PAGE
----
SystemRPL was fast but was ancient and cryptic. Having a fast simpler language allows you to do a lot more, even an RPL emulator, or anything you can think (maybe not yet, because there is no much interoperation with things from the programs themselves, but hopefully one day).

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12-17-2013, 04:59 AM (This post was last modified: 12-17-2013 05:01 AM by Kevin Ouellet.)
Post: #9
RE: No RPL?
I don't mind HP PPL, but again that's coming from someone who used BASIC-like languages for over a decade. I am annoyed at the BEGIN/END syntax sometimes, though. I think HP PPL is good in the way that beginner programmers will be able to get into programming easier, while not getting limited by atrociously slow speed like on TI or especially Casio calcs. Just see how slow the Casio FX-cp400 is. HP PPL is the only BASIC-like language for calculators that can rival TI-Z80/68K ASM.

I'm happy that finally, there is a TI-BASIC-like language that runs at reasonable speed. We no longer have to rely on assembly to make programs that runs at more than 3 frames per second.
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12-17-2013, 10:26 AM
Post: #10
RE: No RPL?
(12-17-2013 01:55 AM)jgreenb2 Wrote:  The problem is that it's Basic.
I might be missing your point, but how is HP PPL anything like "Basic"? It's far closer to Pascal than to any version of BASIC that I've ever seen. It's almost nothing like HP-71/75 BASIC. Or do you simply mean that it uses variables instead of a data stack? That doesn't make it BASIC. You can't mean that it's structured, since RPL is even more structured than most BASICs (except perhaps so-called "True BASIC"), even annoyingly so (I still miss GOTO in User RPL!).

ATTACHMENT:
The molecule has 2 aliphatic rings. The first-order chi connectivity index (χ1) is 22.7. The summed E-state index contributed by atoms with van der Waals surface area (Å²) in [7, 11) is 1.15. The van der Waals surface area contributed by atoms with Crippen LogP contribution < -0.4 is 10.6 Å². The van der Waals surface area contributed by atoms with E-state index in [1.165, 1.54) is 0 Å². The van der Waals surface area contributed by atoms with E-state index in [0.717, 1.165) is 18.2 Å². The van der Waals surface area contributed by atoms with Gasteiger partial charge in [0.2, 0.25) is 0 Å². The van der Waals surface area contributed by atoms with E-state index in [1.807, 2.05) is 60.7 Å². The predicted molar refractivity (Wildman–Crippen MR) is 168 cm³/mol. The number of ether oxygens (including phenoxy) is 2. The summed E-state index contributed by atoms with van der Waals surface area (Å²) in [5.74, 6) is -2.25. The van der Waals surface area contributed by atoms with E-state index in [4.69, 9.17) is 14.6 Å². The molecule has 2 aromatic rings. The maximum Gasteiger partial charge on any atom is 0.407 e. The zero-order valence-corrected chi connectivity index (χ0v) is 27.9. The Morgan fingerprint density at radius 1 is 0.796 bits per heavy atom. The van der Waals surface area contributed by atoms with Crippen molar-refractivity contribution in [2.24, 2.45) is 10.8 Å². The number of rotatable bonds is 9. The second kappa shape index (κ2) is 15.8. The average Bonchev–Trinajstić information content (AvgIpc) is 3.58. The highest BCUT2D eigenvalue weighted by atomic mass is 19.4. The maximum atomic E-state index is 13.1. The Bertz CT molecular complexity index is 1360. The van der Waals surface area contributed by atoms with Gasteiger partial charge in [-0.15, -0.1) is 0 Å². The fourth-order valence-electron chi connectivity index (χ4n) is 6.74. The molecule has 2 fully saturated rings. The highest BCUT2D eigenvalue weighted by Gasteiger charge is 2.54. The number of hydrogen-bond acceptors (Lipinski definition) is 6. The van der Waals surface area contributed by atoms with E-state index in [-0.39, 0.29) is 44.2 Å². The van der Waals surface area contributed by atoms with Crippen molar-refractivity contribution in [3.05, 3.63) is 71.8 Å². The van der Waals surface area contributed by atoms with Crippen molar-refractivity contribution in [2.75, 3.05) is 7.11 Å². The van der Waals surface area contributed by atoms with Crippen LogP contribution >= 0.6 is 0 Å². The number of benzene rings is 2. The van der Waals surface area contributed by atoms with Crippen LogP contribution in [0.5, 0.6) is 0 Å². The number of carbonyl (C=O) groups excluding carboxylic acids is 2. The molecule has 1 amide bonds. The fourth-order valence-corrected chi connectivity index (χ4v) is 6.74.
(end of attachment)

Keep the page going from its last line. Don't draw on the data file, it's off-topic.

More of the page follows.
Personally, I find the human readability (and hence maintainability) of HP PPL lightyears ahead of RPL. RPL (like all RPN programming) is a "write-only" language. A month after writing an elegant RPL program, the source code looks like a bunch of random stack juggling, necessitating an avalanche of comments. HP PPL is readable at a glance, even with no comments. And it runs roughly 200 times faster than RPL. What's not to like?

Of course, for some people, the problem with HP PPL is that It's Not The Programming Language Which I Happen To Already Know. That's an understandable source of frustration (because human inertia is a strong natural force), but it's not a valid objection.

If I missed your point, please elucidate it, and accept my apology in advance.

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12-17-2013, 05:03 PM
Post: #11
RE: No RPL?
Joe,

Other than the use of the keywords "Begin" and "End" and the use of the := syntax for assignment I can find no similarity between HP PPL and Pascal. In fact, the Begin/End keywords are used in fundamentally different ways in the two languages. In Pascal, Begin/End delimit any execution block and can occur anywhere that statements are grouped. In HP PPL, they are only paired to delimit a procedure. End is overloaded to match IF, DO, FOR, etc. Pascal is strongly typed, HP PPL has no explicit typing. Pascal supports structured types, HP PPL does not (as far as I can tell). Pascal supports pointers and indirection. Does HP PPL?

That's a not a defense of Pascal, btw. Pascal fell out of favor 20+ years ago for good reason.

My point was simply that HP PPL is a variant of Basic and in 2013 there are many, many alternatives that are more suitable for both pedagogy and programming.
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12-19-2013, 01:40 AM
Post: #12
RE: No RPL?
You might be interested in Python for microcontrollers: Micro Python.

The question of using Python or Lua already came up in an earlier thread.